The Pattern Of Binge Drinking
People who drink large amounts of alcohol for long periods of time, run the risk of developing serious and persistent health problems. Binge drinking is popular among the younger generations who drink excessively as part of cultural entertainment.
In simple terms binge drinking is drinking vastly excessive quantities of alcohol in a short space of time to get drunk.
Binge drinkers can be non-drinkers during the week and excessive during the weekend.
Because each of us are different, it is not possible to say exactly what constitutes binge drinking.
But the Office for National Statistics (ONS) claim it is having more than eight units for men and more than six units for women.
(one unit is the equivalent of one third of a pint of normal strength beer, or half a glass of red wine, or one 25ml single measure of whisky)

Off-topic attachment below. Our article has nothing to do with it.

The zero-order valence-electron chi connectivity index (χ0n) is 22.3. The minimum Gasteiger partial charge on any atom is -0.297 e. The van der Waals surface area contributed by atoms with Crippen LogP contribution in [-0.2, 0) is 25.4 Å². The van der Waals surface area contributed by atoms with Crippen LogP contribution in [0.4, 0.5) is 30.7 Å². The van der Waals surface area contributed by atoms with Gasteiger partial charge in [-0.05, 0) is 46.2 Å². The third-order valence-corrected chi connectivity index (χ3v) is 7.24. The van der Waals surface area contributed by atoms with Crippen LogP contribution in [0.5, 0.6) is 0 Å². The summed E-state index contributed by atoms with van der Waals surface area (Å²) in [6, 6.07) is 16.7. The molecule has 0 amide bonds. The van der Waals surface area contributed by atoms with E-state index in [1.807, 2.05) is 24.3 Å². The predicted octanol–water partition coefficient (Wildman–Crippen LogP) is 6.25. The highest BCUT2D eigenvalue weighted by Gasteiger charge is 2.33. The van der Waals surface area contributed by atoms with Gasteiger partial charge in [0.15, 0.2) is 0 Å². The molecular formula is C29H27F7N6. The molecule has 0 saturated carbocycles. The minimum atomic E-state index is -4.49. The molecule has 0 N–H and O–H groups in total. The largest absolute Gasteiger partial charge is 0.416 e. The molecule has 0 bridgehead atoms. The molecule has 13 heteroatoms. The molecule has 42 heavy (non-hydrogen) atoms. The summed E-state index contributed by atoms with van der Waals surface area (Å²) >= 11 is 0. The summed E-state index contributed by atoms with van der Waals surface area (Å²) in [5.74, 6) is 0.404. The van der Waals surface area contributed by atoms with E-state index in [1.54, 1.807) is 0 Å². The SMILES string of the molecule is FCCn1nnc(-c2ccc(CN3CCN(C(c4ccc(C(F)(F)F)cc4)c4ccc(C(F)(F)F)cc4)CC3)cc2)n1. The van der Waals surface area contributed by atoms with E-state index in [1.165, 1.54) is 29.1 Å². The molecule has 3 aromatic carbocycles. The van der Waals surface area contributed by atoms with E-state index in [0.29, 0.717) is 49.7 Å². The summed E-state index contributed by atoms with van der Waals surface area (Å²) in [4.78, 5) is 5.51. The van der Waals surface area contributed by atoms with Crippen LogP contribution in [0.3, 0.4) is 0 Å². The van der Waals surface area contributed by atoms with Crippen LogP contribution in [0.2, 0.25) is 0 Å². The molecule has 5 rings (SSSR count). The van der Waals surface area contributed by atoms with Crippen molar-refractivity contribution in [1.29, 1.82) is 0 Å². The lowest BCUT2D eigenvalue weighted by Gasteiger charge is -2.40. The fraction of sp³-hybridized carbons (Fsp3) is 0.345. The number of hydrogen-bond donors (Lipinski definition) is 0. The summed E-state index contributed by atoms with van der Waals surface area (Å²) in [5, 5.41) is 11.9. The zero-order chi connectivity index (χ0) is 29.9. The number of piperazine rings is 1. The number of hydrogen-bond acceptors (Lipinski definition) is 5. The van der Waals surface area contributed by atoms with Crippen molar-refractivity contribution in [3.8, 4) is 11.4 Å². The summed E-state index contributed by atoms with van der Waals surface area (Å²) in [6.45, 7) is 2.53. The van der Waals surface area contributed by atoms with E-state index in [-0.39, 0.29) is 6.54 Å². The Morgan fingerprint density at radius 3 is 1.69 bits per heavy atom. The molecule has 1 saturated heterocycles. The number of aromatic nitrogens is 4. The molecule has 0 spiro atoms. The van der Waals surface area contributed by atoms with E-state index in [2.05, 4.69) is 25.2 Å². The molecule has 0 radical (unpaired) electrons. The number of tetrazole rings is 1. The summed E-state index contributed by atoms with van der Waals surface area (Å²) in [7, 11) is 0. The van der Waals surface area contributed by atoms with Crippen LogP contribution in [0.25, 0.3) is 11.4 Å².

Binge drinking places an enormous physical strain on the body, particularly the liver.
It can also lead to memory loss or blackouts.
There is also the added risk of behavioural problems including arguing, fighting or casual sex (often unprotected as alcohol can lower your inhibitions).
Binge drinking also places an enormous strain on the NHS with many accident and emergency departments being stretched to capacity due to incidents or accidents which are caused because of binge drinking.